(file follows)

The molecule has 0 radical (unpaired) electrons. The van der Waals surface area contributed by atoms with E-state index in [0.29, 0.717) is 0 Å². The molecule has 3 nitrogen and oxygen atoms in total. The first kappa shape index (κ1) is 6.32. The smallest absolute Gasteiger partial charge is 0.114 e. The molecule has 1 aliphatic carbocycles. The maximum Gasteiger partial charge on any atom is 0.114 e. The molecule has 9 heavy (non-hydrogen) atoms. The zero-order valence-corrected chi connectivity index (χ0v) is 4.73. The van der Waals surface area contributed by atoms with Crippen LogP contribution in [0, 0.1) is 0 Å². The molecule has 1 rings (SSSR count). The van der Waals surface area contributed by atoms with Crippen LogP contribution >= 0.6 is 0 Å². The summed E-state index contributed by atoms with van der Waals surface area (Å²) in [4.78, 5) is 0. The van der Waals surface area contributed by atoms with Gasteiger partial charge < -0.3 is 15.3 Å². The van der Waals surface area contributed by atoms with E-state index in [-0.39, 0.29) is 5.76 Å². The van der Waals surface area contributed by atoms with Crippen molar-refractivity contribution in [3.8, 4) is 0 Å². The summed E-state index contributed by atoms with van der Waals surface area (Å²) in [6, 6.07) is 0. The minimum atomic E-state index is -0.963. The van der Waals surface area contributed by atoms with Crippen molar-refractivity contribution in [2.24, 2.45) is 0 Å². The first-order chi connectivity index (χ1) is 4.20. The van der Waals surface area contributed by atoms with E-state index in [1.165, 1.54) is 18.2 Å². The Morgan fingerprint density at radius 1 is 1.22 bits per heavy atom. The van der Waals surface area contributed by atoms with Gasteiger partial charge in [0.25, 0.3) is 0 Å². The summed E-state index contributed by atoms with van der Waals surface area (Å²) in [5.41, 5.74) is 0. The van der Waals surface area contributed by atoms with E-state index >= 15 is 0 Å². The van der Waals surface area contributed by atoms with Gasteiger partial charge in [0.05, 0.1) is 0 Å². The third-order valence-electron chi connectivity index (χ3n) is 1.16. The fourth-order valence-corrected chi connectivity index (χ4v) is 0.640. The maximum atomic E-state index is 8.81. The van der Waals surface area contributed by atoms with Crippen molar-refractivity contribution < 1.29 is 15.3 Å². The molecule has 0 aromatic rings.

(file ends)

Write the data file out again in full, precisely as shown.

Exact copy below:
The molecule has 0 radical (unpaired) electrons. The van der Waals surface area contributed by atoms with E-state index in [0.29, 0.717) is 0 Å². The molecule has 3 nitrogen and oxygen atoms in total. The first kappa shape index (κ1) is 6.32. The smallest absolute Gasteiger partial charge is 0.114 e. The molecule has 1 aliphatic carbocycles. The maximum Gasteiger partial charge on any atom is 0.114 e. The molecule has 9 heavy (non-hydrogen) atoms. The zero-order valence-corrected chi connectivity index (χ0v) is 4.73. The van der Waals surface area contributed by atoms with Crippen LogP contribution in [0, 0.1) is 0 Å². The molecule has 1 rings (SSSR count). The van der Waals surface area contributed by atoms with Crippen LogP contribution >= 0.6 is 0 Å². The summed E-state index contributed by atoms with van der Waals surface area (Å²) in [4.78, 5) is 0. The van der Waals surface area contributed by atoms with Gasteiger partial charge < -0.3 is 15.3 Å². The van der Waals surface area contributed by atoms with E-state index in [-0.39, 0.29) is 5.76 Å². The van der Waals surface area contributed by atoms with Crippen molar-refractivity contribution in [3.8, 4) is 0 Å². The summed E-state index contributed by atoms with van der Waals surface area (Å²) in [6, 6.07) is 0. The minimum atomic E-state index is -0.963. The van der Waals surface area contributed by atoms with Crippen molar-refractivity contribution in [2.24, 2.45) is 0 Å². The first-order chi connectivity index (χ1) is 4.20. The van der Waals surface area contributed by atoms with E-state index in [1.165, 1.54) is 18.2 Å². The Morgan fingerprint density at radius 1 is 1.22 bits per heavy atom. The van der Waals surface area contributed by atoms with Gasteiger partial charge in [0.25, 0.3) is 0 Å². The summed E-state index contributed by atoms with van der Waals surface area (Å²) in [5.41, 5.74) is 0. The van der Waals surface area contributed by atoms with E-state index >= 15 is 0 Å². The van der Waals surface area contributed by atoms with Gasteiger partial charge in [0.05, 0.1) is 0 Å². The third-order valence-electron chi connectivity index (χ3n) is 1.16. The fourth-order valence-corrected chi connectivity index (χ4v) is 0.640. The maximum atomic E-state index is 8.81. The van der Waals surface area contributed by atoms with Crippen molar-refractivity contribution < 1.29 is 15.3 Å². The molecule has 0 aromatic rings.